Series Reviewed – Typewriter (Netflix Original)
An Indian horror series that is actually scary.
It had been a really long time since I watched an Indian production that was actually effective with its scary scenes. Before I watched Typewriter, I used to think that Indian productions are not scary enough because of their overuse of cliches. However, interestingly, Typewriter creators used multiple cliches and typical gimmicks and yet managed to make them work into making a really scary series.
With a deep and almost tight plot and highly relatable or lovable characters, the writers manage to keep me hooked to the substance of the visual presentation. That is probably what made me not only accept the typical horror scenes but also be affected and be actually scared by them.
Typewriter opens with a wealthy writer Madhav Matthews with a personality that only Kanwaljit Singh can pull off. This actor has an aura of royalty style to the screen. So kudos to Mukesh Chabra Casting Company for casting him and to the director Sujoy Ghosh for using this resource so intelligently.
Warning - Following four paragraphs contain spoilers. So you can skip ahead if you wish.
Unfortunately, Kanwaljit’s character Madhav Mathews dies in the first few minutes of the first episode and he only returns much later in a really long series of flashbacks.
However, the scene of Madhav’s death sets the tone of the entire series. This is where the makers of typewriter clarify that typewriter series will be filled with cliches that pan out into exceptional twists. Thus, making the cliches interesting too.
The moments leading up to Mathew’s death are the textbook build-up for a horror scene. However, the scene climaxes with such unanticipated and unexpected twist that I literally hit the pause button and applauded the scene design.
Thereon, typewriter series revolves around a book ‘Ghost of Sultanpore’ that Madhav had started writing the night he died. And yet somehow, the book was completed and published; presumably by the ghost that killed Madhav.
Spoilers end here.
Typewriter opens with a predictable introduction but takes an unexpected turn and thereon, the plot keeps thickening through each episode.
The writers have somehow managed to blend the khichadi of previously tried and tested horror storytelling gimmicks and pleasantly fresh elements of their own into a typical-atypical horror series that actually is scary.
However, when it comes to visual storytelling, even great plots need talented actors to do justice to the writing.
Typewriter’s crew is certainly filled with a good ensemble of talented actors who when directed by an informed writer-director like Sujoy Ghosh have successfully brought the emotionally complex characters to life.
However, what really surprised me is the portrayal of Sam by Aarnaa Sharma. The writers of Typewriter have built the character with considerable emotional depth, complicated motivations and an almost self-centred egotistical nature; all housed in a body of a school-going kid. However, Aarnaa has done a fantastic job with making this character feel real and even lovable at times.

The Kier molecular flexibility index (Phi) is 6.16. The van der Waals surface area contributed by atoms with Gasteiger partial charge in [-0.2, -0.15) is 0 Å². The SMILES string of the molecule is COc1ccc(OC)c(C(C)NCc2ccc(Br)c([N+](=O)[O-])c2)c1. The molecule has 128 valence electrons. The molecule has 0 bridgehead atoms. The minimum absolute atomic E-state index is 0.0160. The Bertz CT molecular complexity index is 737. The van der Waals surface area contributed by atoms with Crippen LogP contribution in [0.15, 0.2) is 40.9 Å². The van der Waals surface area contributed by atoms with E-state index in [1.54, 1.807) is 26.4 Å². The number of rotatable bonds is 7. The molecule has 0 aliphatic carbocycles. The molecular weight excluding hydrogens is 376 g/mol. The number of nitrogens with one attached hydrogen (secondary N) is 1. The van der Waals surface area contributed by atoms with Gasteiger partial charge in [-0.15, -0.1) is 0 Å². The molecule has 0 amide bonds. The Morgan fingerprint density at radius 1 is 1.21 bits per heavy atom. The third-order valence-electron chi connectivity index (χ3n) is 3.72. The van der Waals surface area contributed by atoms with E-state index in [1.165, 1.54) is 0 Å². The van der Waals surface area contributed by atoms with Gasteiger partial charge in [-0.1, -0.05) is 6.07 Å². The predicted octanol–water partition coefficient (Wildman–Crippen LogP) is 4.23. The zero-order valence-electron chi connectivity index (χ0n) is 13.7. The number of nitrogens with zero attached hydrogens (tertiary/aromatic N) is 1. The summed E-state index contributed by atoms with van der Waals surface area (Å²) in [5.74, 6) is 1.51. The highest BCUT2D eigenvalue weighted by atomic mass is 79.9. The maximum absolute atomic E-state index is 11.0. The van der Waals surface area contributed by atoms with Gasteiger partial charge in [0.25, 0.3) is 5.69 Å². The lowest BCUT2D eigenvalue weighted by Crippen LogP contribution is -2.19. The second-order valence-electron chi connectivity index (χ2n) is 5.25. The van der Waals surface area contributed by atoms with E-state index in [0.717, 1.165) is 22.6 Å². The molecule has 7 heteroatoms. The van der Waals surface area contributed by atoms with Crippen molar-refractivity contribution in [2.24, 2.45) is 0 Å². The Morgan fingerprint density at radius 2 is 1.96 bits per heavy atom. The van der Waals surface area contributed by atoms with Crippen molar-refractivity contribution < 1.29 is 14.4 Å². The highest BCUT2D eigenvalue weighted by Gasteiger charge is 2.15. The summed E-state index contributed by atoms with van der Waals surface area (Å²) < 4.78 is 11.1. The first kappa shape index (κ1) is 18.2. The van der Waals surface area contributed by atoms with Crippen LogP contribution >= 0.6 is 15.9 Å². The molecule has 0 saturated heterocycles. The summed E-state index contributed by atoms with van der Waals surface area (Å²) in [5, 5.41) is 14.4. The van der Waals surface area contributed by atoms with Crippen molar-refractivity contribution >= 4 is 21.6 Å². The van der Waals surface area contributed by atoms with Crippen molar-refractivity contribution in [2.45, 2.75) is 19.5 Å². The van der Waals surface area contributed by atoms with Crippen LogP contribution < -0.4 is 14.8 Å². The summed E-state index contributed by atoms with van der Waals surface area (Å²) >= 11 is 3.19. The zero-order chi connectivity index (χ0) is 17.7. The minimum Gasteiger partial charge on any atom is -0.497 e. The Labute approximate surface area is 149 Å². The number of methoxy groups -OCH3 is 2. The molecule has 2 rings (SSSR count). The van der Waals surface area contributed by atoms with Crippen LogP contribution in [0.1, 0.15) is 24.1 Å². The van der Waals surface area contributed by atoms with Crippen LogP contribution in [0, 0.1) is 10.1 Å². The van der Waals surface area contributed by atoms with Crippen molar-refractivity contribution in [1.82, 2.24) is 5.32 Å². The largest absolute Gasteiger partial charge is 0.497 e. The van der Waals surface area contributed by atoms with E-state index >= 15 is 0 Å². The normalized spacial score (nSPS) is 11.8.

Purab Kohli‘s character inspector Ravi Anand is that of a small-town policeman who is also dealing with being a widower father of a complicated kid. Though the character could have been played with immense loudness. However, Kohli brings such an excellent atypical approach to playing the character that I was sad he is not the protagonist of the typewriter series.
Typewriter is a series which thankfully is not defined by the narrow Bollywood interpretation of the horror genre that films like Kaal and Vastushastra presented. Instead, this is a well written, thoughtfully constructed and brilliantly filmed horror series that deserves respect and love for having the ability to scare even adults despite its children’s story-like structure.
However, I also did spot many plotholes in the fist season that though add a dramatic effect to the sense, create tiny discrepancies in storytelling.
Though these errors are not huge enough to undermine the otherwise brilliant writing, these potholes did make me wonder whether the script supervisor Vasundhara Koshy missed them or did the filmmakers decided to take the directorial freedom for the sake of dramatic impact.
The first plot hole appears when the Ghost (in form of Jenny) kills Maria Lopes (Meenacshi Martins). The addressed Maria in Konkani language adding to the scary dramatics of the scene. However, neither Jenny (Palomi Ghosh) nor Fakeer (Abhishek Banerjee) who created the Jenny-form of the Ghost speak Konkani language (or so the series led me into believing). So how did the ghost magically began speaking the language?
The second one is more of a character discrepancy more than a plot hole. Fakeer’s mother Charu’s (Sonali Sachdev) character is presented to be that of a pious and inherently good soul. a character that uses superpowers only to help others and refrains from using it for personal gains even if that means she and her son has to live in a hut, like beggars.
A character with such integrity simply can not change one’s belief systems in an instant and murder someone brutally. Similarly, the son of such a good-natured and principled person does not turn into an egotistical monster simply because his mother said so; especially when this person has a family of his own with a wife and a young child.